• posted by Apr 7th, 2010

    TheJakartaPost_5638Anindya Bakrie is deputy chairman of the Indonesian Chamber of Commerce and Industry (Kadin).

    When Chinese Premier Wen Jiabao makes his first trip to Indonesia this April, he will beat US President Barack Obama (who has postponed his March trip to June) to  the Association of Southeast Asian Nations’ (ASEAN) largest country. Premier Wen’s trip is important, not only in contrast to President Obama’s non-trip but also in underlining China’s deep historical links with the region.

    Indonesia — and the rest of ASEAN — is watching China in a global context where the financial crisis has revealed the limits of America’s power. By contrast, China is rising and sharing its prosperity with friends.

    Ever since China’s opening to the world in the late 1970s — but particularly since the end of the Cold War when it rejoined the global economy — China changed not only itself but also the rest of the world. China’s rising profile has to do with historical as well as economic factors. That history is being remade today. When Premier Wen comes to Indonesia, he will bring with him tidings of history being remade.

    If President Obama’s visit was important in terms of his personal nostalgia for Indonesia, Premier Wen’s visit represents China’s nostalgia for Southeast Asia, which used to be known as “Nanyang” — the Southern Seas that constitute the outer reaches of China’s maritime periphery.

    China’s influence was felt keenly in the Nanyang in the pre-colonial era. Chinese migration and settlement in the region created lasting international networks of trade and influence. The great naval voyages of Admiral Zheng from imperial China to Africa through the Nanyang made the region an essential and immediate part of China’s global aspirations.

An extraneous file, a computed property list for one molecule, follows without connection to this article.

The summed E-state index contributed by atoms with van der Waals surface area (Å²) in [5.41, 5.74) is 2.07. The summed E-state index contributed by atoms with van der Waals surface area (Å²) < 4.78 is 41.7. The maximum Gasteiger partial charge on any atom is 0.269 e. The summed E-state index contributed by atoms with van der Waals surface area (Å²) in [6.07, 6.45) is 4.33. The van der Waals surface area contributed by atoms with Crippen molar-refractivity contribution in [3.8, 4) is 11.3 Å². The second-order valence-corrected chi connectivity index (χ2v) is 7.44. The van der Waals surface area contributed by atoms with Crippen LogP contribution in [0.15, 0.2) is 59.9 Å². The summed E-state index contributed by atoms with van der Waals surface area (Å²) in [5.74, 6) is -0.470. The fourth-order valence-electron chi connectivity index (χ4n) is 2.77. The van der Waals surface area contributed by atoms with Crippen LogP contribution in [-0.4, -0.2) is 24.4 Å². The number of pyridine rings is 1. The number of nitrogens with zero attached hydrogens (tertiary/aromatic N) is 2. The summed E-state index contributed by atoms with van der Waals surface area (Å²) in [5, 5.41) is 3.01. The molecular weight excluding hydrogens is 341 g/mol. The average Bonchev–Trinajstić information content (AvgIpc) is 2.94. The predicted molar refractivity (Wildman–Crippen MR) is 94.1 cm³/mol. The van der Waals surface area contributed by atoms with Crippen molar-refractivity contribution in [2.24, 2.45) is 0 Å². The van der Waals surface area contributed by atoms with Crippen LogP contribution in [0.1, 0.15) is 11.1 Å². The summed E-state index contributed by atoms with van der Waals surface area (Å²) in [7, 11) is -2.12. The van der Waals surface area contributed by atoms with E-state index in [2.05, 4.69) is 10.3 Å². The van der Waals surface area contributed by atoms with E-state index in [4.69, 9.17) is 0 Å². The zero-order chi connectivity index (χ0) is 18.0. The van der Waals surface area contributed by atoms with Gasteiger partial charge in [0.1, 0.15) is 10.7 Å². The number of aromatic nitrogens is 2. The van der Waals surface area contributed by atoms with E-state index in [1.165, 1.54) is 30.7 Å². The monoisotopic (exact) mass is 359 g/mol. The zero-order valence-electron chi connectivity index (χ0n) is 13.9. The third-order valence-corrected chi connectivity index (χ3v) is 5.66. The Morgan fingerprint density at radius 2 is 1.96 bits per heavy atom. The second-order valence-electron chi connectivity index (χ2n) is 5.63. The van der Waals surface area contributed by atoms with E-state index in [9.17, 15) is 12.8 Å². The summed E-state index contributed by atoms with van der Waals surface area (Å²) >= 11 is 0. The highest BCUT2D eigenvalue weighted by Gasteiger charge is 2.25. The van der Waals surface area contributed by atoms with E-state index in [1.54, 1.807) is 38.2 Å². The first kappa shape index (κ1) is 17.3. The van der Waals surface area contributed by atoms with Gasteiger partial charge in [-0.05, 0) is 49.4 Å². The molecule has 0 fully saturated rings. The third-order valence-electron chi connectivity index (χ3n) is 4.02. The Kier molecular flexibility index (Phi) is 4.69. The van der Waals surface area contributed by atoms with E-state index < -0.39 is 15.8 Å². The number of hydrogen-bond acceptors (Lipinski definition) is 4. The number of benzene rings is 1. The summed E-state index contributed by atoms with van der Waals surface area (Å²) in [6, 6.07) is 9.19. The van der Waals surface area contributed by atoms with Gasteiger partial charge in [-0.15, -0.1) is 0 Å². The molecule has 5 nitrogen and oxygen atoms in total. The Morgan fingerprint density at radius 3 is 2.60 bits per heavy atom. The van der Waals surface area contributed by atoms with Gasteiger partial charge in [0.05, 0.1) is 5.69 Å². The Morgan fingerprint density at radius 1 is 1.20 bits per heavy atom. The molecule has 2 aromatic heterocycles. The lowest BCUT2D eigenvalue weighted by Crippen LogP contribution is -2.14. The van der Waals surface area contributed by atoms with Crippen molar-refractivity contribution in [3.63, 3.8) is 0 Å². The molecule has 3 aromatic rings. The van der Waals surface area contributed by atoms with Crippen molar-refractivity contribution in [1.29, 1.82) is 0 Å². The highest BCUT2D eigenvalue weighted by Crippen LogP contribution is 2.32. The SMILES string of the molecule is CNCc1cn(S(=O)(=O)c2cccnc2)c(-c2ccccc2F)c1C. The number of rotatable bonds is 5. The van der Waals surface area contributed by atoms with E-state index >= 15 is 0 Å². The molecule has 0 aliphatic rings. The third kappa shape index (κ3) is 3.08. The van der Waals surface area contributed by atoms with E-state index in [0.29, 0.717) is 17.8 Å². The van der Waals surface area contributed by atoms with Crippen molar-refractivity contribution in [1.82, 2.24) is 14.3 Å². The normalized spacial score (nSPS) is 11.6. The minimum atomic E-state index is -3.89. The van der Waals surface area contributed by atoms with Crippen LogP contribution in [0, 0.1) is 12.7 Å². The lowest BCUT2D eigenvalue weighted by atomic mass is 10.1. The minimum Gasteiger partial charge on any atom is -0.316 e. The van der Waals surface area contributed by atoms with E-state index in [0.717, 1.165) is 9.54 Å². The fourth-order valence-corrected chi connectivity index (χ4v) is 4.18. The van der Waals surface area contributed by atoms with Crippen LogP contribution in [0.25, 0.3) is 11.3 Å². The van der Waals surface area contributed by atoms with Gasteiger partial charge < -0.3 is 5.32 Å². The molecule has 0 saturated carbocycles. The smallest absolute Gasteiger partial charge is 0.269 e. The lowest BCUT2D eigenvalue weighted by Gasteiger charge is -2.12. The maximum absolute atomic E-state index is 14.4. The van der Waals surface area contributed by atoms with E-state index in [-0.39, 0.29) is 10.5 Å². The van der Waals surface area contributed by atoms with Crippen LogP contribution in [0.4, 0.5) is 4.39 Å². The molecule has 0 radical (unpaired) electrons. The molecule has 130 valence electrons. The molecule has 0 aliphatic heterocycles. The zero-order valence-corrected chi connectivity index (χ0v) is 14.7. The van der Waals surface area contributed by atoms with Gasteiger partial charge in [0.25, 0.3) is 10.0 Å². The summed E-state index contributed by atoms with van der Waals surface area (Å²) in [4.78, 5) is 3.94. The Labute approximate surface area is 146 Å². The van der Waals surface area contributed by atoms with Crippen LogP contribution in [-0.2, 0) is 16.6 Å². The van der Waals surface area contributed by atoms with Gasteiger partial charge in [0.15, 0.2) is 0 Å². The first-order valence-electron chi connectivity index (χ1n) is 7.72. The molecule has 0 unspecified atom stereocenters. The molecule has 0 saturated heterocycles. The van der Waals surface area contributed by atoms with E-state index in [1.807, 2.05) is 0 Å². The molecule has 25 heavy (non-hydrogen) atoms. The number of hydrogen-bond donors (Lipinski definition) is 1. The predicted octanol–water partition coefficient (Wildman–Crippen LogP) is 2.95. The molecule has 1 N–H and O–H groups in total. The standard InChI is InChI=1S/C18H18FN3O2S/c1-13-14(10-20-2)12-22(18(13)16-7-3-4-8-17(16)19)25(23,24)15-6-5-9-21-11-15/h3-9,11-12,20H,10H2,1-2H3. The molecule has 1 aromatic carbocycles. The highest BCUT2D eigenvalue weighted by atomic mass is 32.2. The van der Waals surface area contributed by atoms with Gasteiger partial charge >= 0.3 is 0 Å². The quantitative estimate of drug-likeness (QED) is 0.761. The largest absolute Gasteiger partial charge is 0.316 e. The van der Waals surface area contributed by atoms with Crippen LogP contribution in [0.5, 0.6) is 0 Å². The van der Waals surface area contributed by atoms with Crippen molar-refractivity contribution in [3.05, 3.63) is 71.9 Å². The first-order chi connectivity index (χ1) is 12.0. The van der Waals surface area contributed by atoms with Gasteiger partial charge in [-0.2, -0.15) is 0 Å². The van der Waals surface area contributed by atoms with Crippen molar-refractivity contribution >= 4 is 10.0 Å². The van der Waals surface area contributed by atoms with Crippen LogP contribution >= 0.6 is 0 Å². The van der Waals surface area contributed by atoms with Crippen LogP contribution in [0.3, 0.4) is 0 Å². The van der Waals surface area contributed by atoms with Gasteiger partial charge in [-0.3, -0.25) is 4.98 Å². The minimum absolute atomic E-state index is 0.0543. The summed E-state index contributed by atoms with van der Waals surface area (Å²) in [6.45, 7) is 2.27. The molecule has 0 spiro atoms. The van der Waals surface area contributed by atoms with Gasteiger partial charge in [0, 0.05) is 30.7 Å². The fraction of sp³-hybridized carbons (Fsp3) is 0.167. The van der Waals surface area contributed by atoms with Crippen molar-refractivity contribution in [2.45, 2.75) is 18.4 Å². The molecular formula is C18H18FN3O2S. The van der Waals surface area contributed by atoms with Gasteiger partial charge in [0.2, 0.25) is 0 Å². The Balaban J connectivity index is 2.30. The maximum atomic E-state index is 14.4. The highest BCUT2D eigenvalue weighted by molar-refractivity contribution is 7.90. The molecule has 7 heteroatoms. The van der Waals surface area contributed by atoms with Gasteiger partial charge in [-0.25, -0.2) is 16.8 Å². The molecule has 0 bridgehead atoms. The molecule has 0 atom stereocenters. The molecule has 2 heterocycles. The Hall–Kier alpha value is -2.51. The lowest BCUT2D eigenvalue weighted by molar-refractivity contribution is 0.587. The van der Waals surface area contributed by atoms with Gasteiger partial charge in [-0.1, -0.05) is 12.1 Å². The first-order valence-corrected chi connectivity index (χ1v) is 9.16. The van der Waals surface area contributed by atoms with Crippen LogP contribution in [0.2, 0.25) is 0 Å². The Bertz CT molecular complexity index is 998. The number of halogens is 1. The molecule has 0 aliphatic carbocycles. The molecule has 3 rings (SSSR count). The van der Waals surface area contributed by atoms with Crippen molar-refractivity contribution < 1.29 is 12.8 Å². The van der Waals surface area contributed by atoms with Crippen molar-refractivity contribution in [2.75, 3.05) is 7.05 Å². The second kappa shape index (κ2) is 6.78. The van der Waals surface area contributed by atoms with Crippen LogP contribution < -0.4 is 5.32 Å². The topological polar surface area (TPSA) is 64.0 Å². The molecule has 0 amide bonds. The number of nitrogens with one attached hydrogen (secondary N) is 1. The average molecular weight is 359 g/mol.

The tributary system embodied a regional order in which countries on China’s periphery offered tribute at its courts in return for gifts that exceeded in value what they had paid by way of tribute. More importantly, these countries won China’s protection.

    The intrusion of European colonial capital, followed by state power, into Southeast Asia sometimes used these existing Chinese networks of trade to create new international networks, but generally European colonialism supplanted China’s imperial influence in the region and, with it, the tradition of Chinese largesse that had characterized the tributary system.

    With the Opium Wars, China itself came under Western attack. Although it was not colonized, it was no longer an independent player. The emergence of the People’s Republic of China in 1949 ushered in a new era of China’s relations with Southeast Asia. Unfortunately, Chinese support for insurgent communist movements in the region, in which local Chinese played a leading role, squandered the gains that Beijing could have made. Instead, non-communist Southeast Asian nations looked to Beijing with a mixture of suspicion and apprehension.

    They drew close to the West, especially the United States, for the same reason. It was the emergence of Deng Xiaoping as the most powerful person in China after the death of Mao Zedong that led to China re-enter the global system, no longer as a revisionist power but now as a status quo power.

    China reshaped the system from within.

    Frankly, however, there are real concerns about China’s current rise in Southeast Asia. These concerns do not relate to what a rising China is doing today — because China is behaving like a benign power — but what it could do once it is powerful enough to call the shots in the region largely by itself. Here, my approach to China lies in giving it an incentive to continue behaving in a benign way. Let’s elaborate.